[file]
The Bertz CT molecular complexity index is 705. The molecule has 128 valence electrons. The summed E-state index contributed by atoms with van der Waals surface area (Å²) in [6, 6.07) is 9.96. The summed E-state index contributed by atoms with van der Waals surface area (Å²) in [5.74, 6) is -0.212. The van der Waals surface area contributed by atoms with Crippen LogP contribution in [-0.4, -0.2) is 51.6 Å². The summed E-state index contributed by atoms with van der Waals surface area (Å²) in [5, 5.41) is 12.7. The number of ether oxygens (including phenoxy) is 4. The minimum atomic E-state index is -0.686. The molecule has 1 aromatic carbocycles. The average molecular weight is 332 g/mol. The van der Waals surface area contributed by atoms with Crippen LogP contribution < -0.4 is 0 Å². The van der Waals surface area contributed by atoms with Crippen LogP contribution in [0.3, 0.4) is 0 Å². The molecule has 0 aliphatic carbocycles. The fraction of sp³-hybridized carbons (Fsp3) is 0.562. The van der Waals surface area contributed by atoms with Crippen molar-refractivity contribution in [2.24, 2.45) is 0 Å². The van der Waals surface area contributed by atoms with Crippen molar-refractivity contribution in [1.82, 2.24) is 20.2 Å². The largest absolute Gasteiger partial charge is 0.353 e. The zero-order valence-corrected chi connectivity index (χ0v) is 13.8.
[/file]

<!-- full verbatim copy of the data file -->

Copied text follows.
The Bertz CT molecular complexity index is 705. The molecule has 128 valence electrons. The summed E-state index contributed by atoms with van der Waals surface area (Å²) in [6, 6.07) is 9.96. The summed E-state index contributed by atoms with van der Waals surface area (Å²) in [5.74, 6) is -0.212. The van der Waals surface area contributed by atoms with Crippen LogP contribution in [-0.4, -0.2) is 51.6 Å². The summed E-state index contributed by atoms with van der Waals surface area (Å²) in [5, 5.41) is 12.7. The number of ether oxygens (including phenoxy) is 4. The minimum atomic E-state index is -0.686. The molecule has 1 aromatic carbocycles. The average molecular weight is 332 g/mol. The van der Waals surface area contributed by atoms with Crippen LogP contribution < -0.4 is 0 Å². The van der Waals surface area contributed by atoms with Crippen LogP contribution in [0.3, 0.4) is 0 Å². The molecule has 0 aliphatic carbocycles. The fraction of sp³-hybridized carbons (Fsp3) is 0.562. The van der Waals surface area contributed by atoms with Crippen molar-refractivity contribution in [2.24, 2.45) is 0 Å². The van der Waals surface area contributed by atoms with Crippen molar-refractivity contribution in [1.82, 2.24) is 20.2 Å². The largest absolute Gasteiger partial charge is 0.353 e. The zero-order valence-corrected chi connectivity index (χ0v) is 13.8.